ANTHRO STUDY GUIDE 5-7 - Chapter 5 Language and...

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Chapter 5 Language and Communication What is sociolinguistics and some examples No language is a uniform system in which everyone talks just like everyone else. Linguistic performance (what people actually say) is the concern of sociolinguists. The field of sociolinguistics investigates relationships between social and linguistic variation, or language in its social context. How do different speakers use a given language? How do linguistic features correlate with social stratification, including class, ethnic, and gender differences Stratification: We use and evaluate speech in the context of extralinguistic forces—social, political, and economic. style shifts: Whether bilingual or not, we all vary our speech in different contexts; we engage in style shifts . In certain parts of Europe, people regularly switch dialects. gender : According to Robin Lakoff, the use of certain types of words and expressions has been associated with women's traditional lesser power in American society (see also Tannen 1990). For example, Oh dear, Oh fudge,and Goodness!are less forceful than Helland Damn.Watch thelips of a disgruntled player in a football game. What's the likelihood he's saying “Phooey on you”? Women are more likely to use such adjectives as adorable, charming, sweet, cute, lovely,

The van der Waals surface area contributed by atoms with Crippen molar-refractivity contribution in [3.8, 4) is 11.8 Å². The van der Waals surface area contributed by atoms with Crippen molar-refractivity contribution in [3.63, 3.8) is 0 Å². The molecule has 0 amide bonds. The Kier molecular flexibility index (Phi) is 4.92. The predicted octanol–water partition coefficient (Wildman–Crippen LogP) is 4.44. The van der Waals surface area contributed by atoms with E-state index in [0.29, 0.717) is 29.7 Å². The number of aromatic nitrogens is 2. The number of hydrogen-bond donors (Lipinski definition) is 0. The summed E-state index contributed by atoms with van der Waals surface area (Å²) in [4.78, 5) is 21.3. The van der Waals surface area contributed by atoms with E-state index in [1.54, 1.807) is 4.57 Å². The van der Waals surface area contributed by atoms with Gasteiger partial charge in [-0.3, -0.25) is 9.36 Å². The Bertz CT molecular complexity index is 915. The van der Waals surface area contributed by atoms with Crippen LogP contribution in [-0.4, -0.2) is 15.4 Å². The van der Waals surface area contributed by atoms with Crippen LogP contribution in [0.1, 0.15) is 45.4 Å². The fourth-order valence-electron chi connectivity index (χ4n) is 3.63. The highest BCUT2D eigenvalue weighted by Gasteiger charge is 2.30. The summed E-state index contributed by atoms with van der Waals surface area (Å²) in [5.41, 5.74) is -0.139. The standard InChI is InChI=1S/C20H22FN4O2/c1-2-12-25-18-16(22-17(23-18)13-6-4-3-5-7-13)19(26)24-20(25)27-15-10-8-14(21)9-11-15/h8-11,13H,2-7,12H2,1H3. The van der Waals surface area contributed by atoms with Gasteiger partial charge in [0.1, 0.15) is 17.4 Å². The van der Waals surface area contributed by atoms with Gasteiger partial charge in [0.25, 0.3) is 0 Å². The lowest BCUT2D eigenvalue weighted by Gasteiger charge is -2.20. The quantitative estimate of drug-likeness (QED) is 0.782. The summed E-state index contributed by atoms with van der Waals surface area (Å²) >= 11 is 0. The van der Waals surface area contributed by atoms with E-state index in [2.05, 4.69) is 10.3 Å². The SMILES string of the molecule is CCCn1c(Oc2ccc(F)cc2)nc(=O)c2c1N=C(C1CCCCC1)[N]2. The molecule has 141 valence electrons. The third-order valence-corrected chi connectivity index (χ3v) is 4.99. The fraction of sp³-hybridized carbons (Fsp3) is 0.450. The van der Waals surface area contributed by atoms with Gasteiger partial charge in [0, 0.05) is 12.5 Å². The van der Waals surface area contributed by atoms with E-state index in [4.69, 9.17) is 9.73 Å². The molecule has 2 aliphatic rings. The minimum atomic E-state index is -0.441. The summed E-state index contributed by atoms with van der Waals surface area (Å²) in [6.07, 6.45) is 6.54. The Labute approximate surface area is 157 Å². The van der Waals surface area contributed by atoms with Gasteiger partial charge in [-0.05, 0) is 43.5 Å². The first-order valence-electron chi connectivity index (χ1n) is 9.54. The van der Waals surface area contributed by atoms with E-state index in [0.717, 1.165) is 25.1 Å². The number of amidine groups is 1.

others, and benefit from theirs.Kinesics and Culture of KinesicsKinesicsis the study of communication through body movements, stances, gestures, and facial expressions. Linguists pay attention not only to what is said but to how it is said, and to features besides language itself that convey meaning. A speaker's enthusiasm is conveyed not only through words but also through facial expressions, gestures, and other signs of animation. We use gestures, such as a jab of the hand, for emphasis. We use verbal and nonverbal ways of communicating our moods: enthusiasm, sadness, joy, regret. We vary our intonation and the pitch or loudness of our voices. We communicate through strategic pauses, and even by being silent.Pidgin versus Creole, acculturation versus enculturationSuch languages develop from pidgins, languages that form in situations of acculturation, when different societies come into contact and must devise a system of communication. Pidgins based

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